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Preserving a memory

The ancient Hebrews had a custom of reciting their genealogies from the beginning of their nation and forward.  You can see this in Genesis, First Chronicles, and again in the Gospels of Matthew and Luke.  As a kid, I was taught that people were keeping track of their lineage out of a hope that the Messiah would come through their line.  It seemed to make sense at the time, but not so much any more.  By the time First Chronicles was being written, it was well known that the Messiah would come through the line of David in the house of Judah.  Something else was going on.

There’s a group of guys in Georgia, presumably also in other states, who travel around to old cemeteries looking for the grave sites of Confederate soldiers who didn’t get a proper headstone.  They have special ceremonies when one is found and a suitable marble stone is set in place.  We preserve a remembrance for the dead, ourselves hoping to be remembered.  But for most of us, being forgotten is just a fact of death.  Few do deeds notable enough to be remembered by.  Americans mostly can’t name all the presidents, or even most of them.  (I sure can’t.)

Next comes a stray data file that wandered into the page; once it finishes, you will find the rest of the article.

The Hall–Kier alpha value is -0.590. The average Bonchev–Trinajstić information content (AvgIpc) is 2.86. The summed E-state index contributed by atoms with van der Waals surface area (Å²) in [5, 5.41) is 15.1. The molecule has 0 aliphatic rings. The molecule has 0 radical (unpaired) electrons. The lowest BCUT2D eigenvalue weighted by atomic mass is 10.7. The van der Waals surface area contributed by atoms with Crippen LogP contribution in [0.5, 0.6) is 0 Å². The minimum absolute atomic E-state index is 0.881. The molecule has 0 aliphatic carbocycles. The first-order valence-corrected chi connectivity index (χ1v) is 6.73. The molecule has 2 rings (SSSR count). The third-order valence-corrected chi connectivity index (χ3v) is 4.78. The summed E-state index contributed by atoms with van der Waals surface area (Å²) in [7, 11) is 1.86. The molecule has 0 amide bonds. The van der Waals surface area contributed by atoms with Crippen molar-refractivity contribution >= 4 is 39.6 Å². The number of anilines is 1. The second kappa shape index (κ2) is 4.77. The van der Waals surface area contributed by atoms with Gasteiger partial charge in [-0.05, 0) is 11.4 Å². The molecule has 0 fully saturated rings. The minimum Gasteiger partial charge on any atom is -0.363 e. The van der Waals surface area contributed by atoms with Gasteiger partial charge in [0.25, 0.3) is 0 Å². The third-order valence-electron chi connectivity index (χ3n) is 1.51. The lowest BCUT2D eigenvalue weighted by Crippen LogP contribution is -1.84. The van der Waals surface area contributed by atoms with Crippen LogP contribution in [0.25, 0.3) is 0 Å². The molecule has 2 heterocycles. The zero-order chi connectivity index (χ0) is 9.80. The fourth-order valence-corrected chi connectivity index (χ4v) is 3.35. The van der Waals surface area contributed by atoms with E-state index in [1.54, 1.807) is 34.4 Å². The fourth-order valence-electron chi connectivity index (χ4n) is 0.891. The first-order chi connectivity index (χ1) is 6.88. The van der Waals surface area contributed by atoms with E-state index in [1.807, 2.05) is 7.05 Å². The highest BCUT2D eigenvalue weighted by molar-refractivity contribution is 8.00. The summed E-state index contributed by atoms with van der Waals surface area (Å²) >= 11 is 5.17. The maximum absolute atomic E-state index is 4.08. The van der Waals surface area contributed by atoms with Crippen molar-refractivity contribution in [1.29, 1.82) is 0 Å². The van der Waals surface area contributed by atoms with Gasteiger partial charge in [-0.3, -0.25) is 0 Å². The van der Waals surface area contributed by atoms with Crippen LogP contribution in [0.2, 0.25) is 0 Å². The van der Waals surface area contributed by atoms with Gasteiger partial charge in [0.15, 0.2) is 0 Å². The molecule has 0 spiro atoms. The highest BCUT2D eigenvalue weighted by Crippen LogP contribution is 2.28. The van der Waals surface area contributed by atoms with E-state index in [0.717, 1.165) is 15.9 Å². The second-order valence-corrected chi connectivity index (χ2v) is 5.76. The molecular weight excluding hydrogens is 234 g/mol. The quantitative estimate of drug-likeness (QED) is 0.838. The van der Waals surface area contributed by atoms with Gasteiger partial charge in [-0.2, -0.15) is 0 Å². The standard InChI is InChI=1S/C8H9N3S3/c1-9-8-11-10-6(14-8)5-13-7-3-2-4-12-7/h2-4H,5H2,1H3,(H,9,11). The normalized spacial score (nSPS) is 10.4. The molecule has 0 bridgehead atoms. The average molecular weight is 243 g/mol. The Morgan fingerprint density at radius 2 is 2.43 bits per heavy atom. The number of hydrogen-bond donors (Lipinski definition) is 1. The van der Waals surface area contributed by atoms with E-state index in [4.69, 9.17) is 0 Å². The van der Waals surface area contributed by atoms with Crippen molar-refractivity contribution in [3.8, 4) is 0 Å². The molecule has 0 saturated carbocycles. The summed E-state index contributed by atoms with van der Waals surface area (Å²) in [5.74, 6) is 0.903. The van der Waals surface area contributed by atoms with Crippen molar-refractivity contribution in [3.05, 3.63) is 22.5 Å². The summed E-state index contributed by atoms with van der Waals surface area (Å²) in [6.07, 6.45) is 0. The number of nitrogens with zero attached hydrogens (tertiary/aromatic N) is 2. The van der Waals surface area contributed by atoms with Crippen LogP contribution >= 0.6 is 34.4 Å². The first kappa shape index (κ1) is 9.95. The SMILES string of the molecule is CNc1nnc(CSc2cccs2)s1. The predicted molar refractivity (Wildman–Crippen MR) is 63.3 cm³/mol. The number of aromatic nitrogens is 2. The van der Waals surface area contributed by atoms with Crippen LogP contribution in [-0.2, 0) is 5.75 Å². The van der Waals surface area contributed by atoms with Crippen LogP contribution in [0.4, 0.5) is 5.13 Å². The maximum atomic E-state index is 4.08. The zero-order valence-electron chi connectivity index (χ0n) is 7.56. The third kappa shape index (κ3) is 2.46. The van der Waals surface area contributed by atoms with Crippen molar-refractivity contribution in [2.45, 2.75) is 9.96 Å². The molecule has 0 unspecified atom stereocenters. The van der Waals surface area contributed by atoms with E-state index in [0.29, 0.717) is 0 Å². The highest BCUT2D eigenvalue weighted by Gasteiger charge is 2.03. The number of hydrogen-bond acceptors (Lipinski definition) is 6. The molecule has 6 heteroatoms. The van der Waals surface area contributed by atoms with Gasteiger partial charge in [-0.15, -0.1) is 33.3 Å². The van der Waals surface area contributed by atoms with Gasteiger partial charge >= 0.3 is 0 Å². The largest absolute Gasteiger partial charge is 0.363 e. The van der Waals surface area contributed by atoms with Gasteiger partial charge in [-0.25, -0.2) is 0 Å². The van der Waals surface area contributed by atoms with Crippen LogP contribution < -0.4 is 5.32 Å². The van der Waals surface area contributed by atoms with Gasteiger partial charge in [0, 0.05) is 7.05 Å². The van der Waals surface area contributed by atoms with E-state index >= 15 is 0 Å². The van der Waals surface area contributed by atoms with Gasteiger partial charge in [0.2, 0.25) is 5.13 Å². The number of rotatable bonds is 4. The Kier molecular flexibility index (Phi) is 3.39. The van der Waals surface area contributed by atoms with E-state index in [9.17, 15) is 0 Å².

Psalm 90 is subtitled, “A Prayer of Moses, the Man of God.”  This prayer muses on the brevity of life and makes a couple of requests in that regard.  This prayer is the source of the famous observation that people are generally allotted threescore years and ten, and the really strong ones make it past fourscore.  Compared to the life of God, this is vanishingly small.  “From everlasting to everlasting, thou art God,” he says.  And the power of God makes our lives as fragile as they are brief.  “All our days are passed away in thy wrath: we spend our years as a tale that is told.” (v9)

All this recognition tends toward humility of spirit, and Moses reacts that way.  To borrow a cliché from the current parlance, “it’s not about us; it’s about him.”  So Moses corrects his focus, “Let your work appear to your servants.”  Or to say it another way, “Let us see what mighty works You are doing.”

Then a final request: Establish the work of our hands upon us; yes, the work of our hands, establish that.”  Only what God has done will last.  If there is to be any memory of us preserved, it must be the works that we have done which God is pleased to establish.  Except for that, there might not even be anybody 150 years from now trying to find your unmarked grave and remembering you for soldiering in a war that was lost.

And so the “begats” in the Old Testament?  In God’s kingdom, nobody is forgotten.  God remembers the servant as well as the hero.  All God’s children become living stones in the temple of God (1 Pe 2:5 NKJV), and the promise of God is that we become part of that structure for ever. (Rev 3:12)

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